In December, Drs. Jonathan Girard and Stephen Chatman helped to make a lifelong wish come true for Peter Louw, an 83-year-old former teacher and UBC alumnus. Louw, who emigrated from South Africa in the 1960s to escape Apartheid, is a lover of classical music and his dream from boyhood was to conduct an orchestra. Drs. Girard and Chatman worked with the Wish of a Lifetime Canada and Chartwell Retirement Residences to make Peter’s wish come true, and CBC News: The National was there to capture the moment as Peter conducted ‘O Canada’ with UBC Symphony Orchestra.

Peter described his experience: "I looked around and smiled at them, they smiled at me...I lifted my right hand up and started pointing at the percussion side and gave them the sign, and they started making a noise. That was the moment you see, to suddenly say start and they start—magical.  I thought, ‘Oh my gosh, this is wonderful!’" 

Watch the short documentary:


In January, the Vancouver Island Symphony premiered Dr. Chatman’s Concertino for Horn and String Orchestra at the Port Theatre, Nanaimo. Read a review of the concert in Vancouver Island Today.

Also in January, School of Music ensemble-in-residence Turning Point Ensemble was awarded a “Center of Excellence” citation from the Canadian Music Centre (CMC). Says Sean Bickerton, BC director of the CMC: "Turning Point Ensemble is one of the most extraordinary ensembles performing today. Their standard of performance is outstanding, at a truly international level!"

Turning Point — whose members have included UBC faculty Jeremy Berkman (trombone), Brenda Fedoruk (flute), Vern Griffiths (percussion), Benjamin Kinsman (horn), Heidi Krutzen (harp), Ingrid Chiang (bassoon), François Houle (clarinet), and Jim Littleford (trumpet) — has also been nominated for a Juno Award (Classical Composition of the Year) for their recording of Ana Sokolović’s “And I need a room to receive five thousand people with raised glasses…or…what a glorious day, the birds are singing ‘halleluia.’” Read our feature interview with Jeremy Berkman on music entrepreneurship. Turning Point’s next performance happens at the Coastal Jazz and Blues Society’s Vancouver International Jazz Festival in late June.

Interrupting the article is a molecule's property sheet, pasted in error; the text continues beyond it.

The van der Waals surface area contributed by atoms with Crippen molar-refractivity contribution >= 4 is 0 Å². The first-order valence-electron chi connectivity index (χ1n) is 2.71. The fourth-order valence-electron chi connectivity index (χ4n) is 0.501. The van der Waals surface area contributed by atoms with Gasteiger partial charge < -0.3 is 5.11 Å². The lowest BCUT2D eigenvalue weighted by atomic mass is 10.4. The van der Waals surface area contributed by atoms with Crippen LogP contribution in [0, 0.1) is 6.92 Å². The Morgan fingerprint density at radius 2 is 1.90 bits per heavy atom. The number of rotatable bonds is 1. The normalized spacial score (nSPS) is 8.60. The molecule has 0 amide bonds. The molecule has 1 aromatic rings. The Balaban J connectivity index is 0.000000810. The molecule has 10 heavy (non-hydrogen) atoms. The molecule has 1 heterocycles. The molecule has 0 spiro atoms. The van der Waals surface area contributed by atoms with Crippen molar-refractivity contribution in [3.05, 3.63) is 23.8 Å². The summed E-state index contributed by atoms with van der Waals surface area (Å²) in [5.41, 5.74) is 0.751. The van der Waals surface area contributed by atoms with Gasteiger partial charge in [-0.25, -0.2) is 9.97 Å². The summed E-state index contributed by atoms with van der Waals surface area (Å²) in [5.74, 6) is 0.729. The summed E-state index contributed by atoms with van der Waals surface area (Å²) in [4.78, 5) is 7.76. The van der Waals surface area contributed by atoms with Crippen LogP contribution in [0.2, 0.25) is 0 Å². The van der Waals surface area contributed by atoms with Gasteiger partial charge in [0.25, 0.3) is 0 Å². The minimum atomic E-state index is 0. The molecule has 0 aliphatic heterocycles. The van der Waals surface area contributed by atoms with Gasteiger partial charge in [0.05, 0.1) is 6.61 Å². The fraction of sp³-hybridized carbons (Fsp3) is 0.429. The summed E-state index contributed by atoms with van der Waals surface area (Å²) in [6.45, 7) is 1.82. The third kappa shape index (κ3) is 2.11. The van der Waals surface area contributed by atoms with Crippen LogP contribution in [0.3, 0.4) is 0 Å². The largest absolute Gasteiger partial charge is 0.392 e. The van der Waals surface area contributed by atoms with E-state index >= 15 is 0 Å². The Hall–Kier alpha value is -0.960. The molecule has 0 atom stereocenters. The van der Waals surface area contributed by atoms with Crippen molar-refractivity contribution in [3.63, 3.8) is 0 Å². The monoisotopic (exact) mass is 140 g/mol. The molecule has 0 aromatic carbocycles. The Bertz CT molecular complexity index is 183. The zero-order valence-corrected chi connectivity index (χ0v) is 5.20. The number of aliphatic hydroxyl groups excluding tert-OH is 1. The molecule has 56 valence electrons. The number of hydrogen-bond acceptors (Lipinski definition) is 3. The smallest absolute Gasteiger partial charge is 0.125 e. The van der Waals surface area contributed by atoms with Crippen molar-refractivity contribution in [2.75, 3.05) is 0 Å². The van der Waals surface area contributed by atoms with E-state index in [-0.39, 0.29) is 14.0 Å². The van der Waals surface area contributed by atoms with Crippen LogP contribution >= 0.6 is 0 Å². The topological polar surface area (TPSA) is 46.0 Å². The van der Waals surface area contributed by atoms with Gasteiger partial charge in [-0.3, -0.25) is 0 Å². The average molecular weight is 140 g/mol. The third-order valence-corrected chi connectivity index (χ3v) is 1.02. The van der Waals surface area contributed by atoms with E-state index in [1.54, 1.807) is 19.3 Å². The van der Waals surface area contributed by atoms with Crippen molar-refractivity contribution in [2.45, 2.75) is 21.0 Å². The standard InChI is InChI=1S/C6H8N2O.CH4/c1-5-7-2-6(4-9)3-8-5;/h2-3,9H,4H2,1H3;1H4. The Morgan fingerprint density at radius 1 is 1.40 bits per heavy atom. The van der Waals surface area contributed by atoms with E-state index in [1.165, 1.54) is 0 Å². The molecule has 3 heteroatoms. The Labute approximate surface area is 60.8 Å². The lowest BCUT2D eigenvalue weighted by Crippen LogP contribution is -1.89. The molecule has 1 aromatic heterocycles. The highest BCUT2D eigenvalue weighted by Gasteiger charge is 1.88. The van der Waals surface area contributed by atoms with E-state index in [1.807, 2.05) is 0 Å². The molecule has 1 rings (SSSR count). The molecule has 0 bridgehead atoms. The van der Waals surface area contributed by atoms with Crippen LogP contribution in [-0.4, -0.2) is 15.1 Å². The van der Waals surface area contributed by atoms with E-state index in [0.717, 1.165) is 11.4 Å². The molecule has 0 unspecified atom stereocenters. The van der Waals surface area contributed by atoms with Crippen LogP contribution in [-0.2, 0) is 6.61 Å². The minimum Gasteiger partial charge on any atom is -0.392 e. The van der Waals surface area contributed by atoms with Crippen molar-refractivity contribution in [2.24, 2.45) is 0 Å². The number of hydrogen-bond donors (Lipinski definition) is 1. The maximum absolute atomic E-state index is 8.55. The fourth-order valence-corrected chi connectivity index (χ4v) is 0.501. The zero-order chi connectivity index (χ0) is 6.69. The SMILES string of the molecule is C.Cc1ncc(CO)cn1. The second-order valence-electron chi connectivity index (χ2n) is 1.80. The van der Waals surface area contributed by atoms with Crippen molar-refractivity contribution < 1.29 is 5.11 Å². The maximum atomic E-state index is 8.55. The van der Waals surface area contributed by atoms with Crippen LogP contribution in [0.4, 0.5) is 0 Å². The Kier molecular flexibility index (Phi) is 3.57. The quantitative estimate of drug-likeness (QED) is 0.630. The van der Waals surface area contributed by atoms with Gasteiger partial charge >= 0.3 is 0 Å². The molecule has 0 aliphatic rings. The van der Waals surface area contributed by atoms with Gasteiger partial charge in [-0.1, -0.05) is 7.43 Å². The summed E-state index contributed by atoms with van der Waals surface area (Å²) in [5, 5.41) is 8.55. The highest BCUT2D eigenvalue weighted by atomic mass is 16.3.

Composer Dorothy Chang.

Composer Dorothy Chang.

Dr. Dorothy Chang was SOCAN Foundation Composer-in-Residence of the Acadia New Music Festival (Nova Scotia) in February, and Composer-in-Residence with Vancouver Pro Musica’s Sonic Boom Music Festival in March. Also in March, her new composition, Bagatelles, received its world premiere at the “In Praise of Women” concert by Vetta Chamber Music, while “Invisible Distance,” her cello concerto, was performed by Ariel Barnes and the Victoria Symphony Orchestra (with conductor Tania Miller) as part of the orchestra’s new music festival.

Sessional lecturer James Palmer will present a talk, titled “Who’s Feeling Crooked Now? ‘Progressive Bluegrass’ in the Metric Disruptions of Punch Brothers,” at the upcoming West Coast Conference of Music Theory and Analysis in Victoria, B.C., April 21st to 23rd.

Catching up with our students

Dávala's new album,  The Book of Transfigurations

Dávala's new album, The Book of Transfigurations

Ph.D student and vocalist Julia Úlehla released The Book of Transfigurations, a new album with her group Dálava, in March 2017. The album, a blend of traditional Moravian folk music and forward-looking jazz and post-rock, is inspired by the work of her late grandfather, the biologist and ethnomusicologist Vladimir Ulehla. Julia was recently profiled in the Georgia Straight

In August, M.Mus. student Katerina Gimon won the SOCAN Foundation's Godfrey Ridout Award for her composition, "Elements." The Annual SOCAN Foundation Awards for Young Composers recognize Canadian composers 30 years of age and under for specific musical works in five categories of concert music.

B.Mus. student Carter Johnson placed third in the 2016 Shean Piano Competition. Johnson, who studies with Prof. Mark Anderson, won $4,000 as part of his prize. Congratulations!

B.Mus. students Benjamin Hopkins (piano), Aidan Mulldoon Wong (clarinet), and Marie Civitarese (voice) won first, second, and third prize respectively in the 2017 UBC School of Music Concerto Competition. Wong performed O. Navarro's Il Concerto for Clarinet with UBC Symphony Orchestra at a special concert in March. Hopkins will perform Brahms's Piano Concerto No. 1 in D Minor in autumn 2017. Read the full story here.

A number of our students have performed with the Vancouver Symphony Orchestra recently. They include violinist Edmund Chung (MMus’17), percussionists Julia Chien (MMus'17), oboeists Kristen Cooke (3rd year DMA) and Geronimo Mendoza (DMA), flutist Paul Hung (1st year DMA), trumpeter Candice Newberry (MMus'18), viola player Sarah Kwok (DMA), and clarinetist Aidan Mulldoon Wong (BMus’17).